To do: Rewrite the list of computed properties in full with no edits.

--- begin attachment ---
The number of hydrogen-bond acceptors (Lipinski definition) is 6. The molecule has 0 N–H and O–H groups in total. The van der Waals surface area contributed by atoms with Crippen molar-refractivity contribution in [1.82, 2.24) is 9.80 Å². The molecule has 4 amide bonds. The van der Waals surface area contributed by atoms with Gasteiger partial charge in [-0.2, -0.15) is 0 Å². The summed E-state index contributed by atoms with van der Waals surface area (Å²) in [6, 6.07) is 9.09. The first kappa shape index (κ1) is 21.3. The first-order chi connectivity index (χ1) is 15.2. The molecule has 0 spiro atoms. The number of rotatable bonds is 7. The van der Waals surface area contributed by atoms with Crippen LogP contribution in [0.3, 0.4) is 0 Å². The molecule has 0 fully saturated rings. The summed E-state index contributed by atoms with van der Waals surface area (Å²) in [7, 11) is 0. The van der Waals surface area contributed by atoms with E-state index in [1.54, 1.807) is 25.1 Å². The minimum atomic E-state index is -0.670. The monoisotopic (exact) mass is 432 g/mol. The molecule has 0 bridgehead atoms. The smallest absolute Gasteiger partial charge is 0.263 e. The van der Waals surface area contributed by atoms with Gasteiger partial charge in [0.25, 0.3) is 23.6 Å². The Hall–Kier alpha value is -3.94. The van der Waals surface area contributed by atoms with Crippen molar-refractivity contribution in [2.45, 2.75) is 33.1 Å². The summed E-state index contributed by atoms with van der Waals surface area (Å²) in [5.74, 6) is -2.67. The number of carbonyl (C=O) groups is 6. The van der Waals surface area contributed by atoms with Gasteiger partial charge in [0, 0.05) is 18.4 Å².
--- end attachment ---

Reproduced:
The number of hydrogen-bond acceptors (Lipinski definition) is 6. The molecule has 0 N–H and O–H groups in total. The van der Waals surface area contributed by atoms with Crippen molar-refractivity contribution in [1.82, 2.24) is 9.80 Å². The molecule has 4 amide bonds. The van der Waals surface area contributed by atoms with Gasteiger partial charge in [-0.2, -0.15) is 0 Å². The summed E-state index contributed by atoms with van der Waals surface area (Å²) in [6, 6.07) is 9.09. The first kappa shape index (κ1) is 21.3. The first-order chi connectivity index (χ1) is 15.2. The molecule has 0 spiro atoms. The number of rotatable bonds is 7. The van der Waals surface area contributed by atoms with Crippen LogP contribution in [0.3, 0.4) is 0 Å². The molecule has 0 fully saturated rings. The summed E-state index contributed by atoms with van der Waals surface area (Å²) in [7, 11) is 0. The van der Waals surface area contributed by atoms with E-state index in [1.54, 1.807) is 25.1 Å². The minimum atomic E-state index is -0.670. The monoisotopic (exact) mass is 432 g/mol. The molecule has 0 bridgehead atoms. The smallest absolute Gasteiger partial charge is 0.263 e. The van der Waals surface area contributed by atoms with Gasteiger partial charge in [0.25, 0.3) is 23.6 Å². The Hall–Kier alpha value is -3.94. The van der Waals surface area contributed by atoms with Crippen molar-refractivity contribution in [2.45, 2.75) is 33.1 Å². The summed E-state index contributed by atoms with van der Waals surface area (Å²) in [5.74, 6) is -2.67. The number of carbonyl (C=O) groups is 6. The van der Waals surface area contributed by atoms with Gasteiger partial charge in [0, 0.05) is 18.4 Å².